A survey reveals the reasons, rewards, and regrets of leaving the pastoral ministry.

You are 45 years old. You have pastored three churches since leaving seminary 18 years ago. You are about to assume a new position. But for the first time in your career, people will no longer call you pastor.

You agonized about this decision when you were first offered a nonparish ministry. You wondered about Sundays when you wouldn’t be preaching, a thought that prompted both fear and relief. You speculated about what people would say, what they would call you. Drop-out? Ex-pastor?

You are not alone. Many pastors are leaving the church for nonpastoral work as denominational leaders, seminary or college teachers, or directors of Christian organizations.

Why are they leaving? What effect does this career change have on their lives? How does it feel to be out of the ministry? Are they happy with their decision or do they miss the pastorate? Would they, if asked, return to pastor a church?

Recently I surveyed 26 ex-pastors in an attempt to find some answers to these questions. Most offered clear insight into why pastors leave the pastorate and how they feel about that decision later.

I made the following observations:

1. Most pastors left the parish not out of dissatisfaction with congregational work as much as uneasiness about how little time it gave them for personal and family life. Though ex-pastors loved pastoral work, too often their family life suffered as a result. Spouses have made their statement with a dramatic rise in the divorce rate among pastors. Children also rebelled. As a way out of this dilemma, nonparish work seemed to offer more personal time and freedom in the ex-pastor’s schedule for himself and his family.

2. Most pastors enjoyed preaching but would rather have gone anywhere except a committee meeting. Pastors jealously guarded their right to preach, but uttered quiet amens when board meetings were cancelled. Some went AWOL from churches permanently when offered positions in a seminary where they could “preach” five days a week without ever having to face another trustee meeting.

3. Pastors struggled constantly with unrealistic standards of perfectionism. They were simply not given the freedom or grace to fail. Many felt that while they were certainly less than divine, they were nonetheless supposed to be a little more than human. While churches seemed to demand so much, nonpastoral work seemed to have far more realistic standards of behavior.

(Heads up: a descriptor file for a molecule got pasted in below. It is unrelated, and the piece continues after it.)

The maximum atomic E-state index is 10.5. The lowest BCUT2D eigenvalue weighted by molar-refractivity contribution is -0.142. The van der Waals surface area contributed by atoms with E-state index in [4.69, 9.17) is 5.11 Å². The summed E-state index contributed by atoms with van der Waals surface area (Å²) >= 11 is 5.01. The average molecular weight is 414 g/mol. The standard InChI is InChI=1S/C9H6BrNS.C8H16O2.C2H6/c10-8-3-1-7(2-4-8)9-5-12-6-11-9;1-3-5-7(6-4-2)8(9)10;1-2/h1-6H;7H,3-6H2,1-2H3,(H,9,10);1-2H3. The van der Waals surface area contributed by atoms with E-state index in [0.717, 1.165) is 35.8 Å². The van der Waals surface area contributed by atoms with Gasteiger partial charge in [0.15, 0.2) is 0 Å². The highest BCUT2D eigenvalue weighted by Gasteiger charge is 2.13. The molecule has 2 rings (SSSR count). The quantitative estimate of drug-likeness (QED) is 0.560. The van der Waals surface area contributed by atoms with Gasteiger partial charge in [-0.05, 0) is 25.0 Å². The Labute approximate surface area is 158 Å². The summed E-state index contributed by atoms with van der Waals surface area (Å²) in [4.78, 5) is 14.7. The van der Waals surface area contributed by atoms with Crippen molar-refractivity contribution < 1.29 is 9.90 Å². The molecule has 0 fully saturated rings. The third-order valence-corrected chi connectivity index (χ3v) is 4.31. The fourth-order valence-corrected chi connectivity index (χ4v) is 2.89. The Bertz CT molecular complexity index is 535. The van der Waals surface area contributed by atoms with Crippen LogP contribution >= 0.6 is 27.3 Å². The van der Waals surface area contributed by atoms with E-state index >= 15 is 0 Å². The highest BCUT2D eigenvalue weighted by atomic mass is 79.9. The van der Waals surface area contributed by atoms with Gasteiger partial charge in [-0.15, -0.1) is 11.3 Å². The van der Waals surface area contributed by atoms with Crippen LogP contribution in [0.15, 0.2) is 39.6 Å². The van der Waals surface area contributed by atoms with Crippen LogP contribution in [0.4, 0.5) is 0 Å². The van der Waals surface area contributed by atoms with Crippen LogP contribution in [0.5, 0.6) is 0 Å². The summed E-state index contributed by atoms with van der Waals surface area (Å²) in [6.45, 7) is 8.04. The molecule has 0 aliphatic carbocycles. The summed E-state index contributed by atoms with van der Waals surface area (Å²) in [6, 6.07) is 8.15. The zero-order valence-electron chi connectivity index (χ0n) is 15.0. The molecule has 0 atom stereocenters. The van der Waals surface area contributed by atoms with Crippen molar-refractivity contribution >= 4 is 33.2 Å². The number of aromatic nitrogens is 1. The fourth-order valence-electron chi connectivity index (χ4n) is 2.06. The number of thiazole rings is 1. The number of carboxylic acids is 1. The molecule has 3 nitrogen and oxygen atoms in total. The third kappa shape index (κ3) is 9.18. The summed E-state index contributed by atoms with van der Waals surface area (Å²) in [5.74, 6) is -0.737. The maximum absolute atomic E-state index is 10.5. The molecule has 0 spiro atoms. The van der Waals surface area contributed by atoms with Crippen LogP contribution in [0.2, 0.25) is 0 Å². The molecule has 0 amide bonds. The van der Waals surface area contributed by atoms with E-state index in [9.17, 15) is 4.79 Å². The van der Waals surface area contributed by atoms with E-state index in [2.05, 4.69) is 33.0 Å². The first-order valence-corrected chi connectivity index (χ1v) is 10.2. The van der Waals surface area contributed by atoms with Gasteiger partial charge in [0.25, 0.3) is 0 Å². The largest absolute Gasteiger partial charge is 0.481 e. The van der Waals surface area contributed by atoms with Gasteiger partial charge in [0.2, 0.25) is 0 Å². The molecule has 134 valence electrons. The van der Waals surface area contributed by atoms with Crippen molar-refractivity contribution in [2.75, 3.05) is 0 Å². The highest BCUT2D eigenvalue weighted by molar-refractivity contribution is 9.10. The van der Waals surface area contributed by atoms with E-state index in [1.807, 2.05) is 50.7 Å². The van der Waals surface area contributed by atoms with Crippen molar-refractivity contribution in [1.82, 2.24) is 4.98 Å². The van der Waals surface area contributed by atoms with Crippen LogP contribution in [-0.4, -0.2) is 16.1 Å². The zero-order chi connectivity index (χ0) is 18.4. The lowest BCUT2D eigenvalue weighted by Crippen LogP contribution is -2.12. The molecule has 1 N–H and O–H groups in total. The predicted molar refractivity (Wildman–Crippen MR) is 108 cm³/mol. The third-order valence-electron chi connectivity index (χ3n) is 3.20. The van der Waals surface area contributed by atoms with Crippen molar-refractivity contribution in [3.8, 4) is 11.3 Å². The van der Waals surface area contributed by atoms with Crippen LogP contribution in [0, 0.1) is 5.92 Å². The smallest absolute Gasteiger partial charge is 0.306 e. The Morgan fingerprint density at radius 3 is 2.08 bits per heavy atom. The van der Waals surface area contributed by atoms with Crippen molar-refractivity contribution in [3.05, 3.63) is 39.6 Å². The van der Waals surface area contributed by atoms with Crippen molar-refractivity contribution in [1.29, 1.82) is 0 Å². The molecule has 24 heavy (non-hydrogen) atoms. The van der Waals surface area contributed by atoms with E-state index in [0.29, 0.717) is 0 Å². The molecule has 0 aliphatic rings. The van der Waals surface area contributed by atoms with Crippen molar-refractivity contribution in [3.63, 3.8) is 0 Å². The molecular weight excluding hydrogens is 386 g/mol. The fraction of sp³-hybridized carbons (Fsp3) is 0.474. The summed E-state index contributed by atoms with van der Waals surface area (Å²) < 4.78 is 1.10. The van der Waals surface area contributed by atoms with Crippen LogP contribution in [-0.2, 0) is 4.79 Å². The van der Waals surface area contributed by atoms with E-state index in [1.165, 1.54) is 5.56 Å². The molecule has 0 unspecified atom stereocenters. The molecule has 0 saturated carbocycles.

4. Pastors who made the career change to nonparish work were pulled by the opportunity but pushed by less noble reasons. The most compelling pull was opportunity for more responsible, attractive, and specialized ministry. But the most obvious push for change was a pastor’s need simply to get away from the pastorate—a moratorium on life compounded by too much stress. Burnout also takes its toll in the church today.

5. Pastors who left their churches struggled with feelings of isolation and loneliness. Many felt alienated from church members as well as other pastors. Most learned to live with these feelings, but had not expected them prior to the change.

6. Not all who left pastoral ministry regreted the move. Most ex-pastors, given the same conditions of their original decision, would have made the same choice again.

7. Getting out of the pastorate also brought some rewards. Removing the pulpit from the pastor’s eye often permitted him to evaluate things more clearly. Some ex-pastors learned what their own personal motives, needs, and problems were; what the value of the laity was; and they gained a more realistic understanding of how the rest of the world thought. Said one ex-pastor: “I am where I am for awhile. When I return to a church it will be with a deeper appreciation for the pastorate.”

8. Many ex-pastors, however, were not content out of parish ministry. Almost half were ready to return after being out only a few years. Having experienced stress in the outside world, they seemed more tolerant of the tension they found in the church.

A survey offers a composite picture, not an individualized portrait, of every person who leaves the ministry. But a composite does suggest some questions that might be asked.

Pastors considering nonparish work might ask themselves what they are looking for: more family time, more tolerance to fail, a long rest? Can they cope with feelings of loneliness? Are they ready to learn new things about themselves, the church, and the world? Will they be content outside the pastorate?

The church, too, might ask what it is doing that might be driving pastors away. Is it expecting too much of them, both in terms of time away from home and family, as well as unrealistic standards of perfection? Does the preacher need a sabbatical from the 24-hour demands of the pastorate?

Incidently, anyone know of a good church that needs a pastor? I know a few ex-pastors who would just love to come back.

CHARLES A. WICKMANMr. Wickman is vice-president for public affairs at Trinity College, Deerfield, Illinois—and a former pastor.

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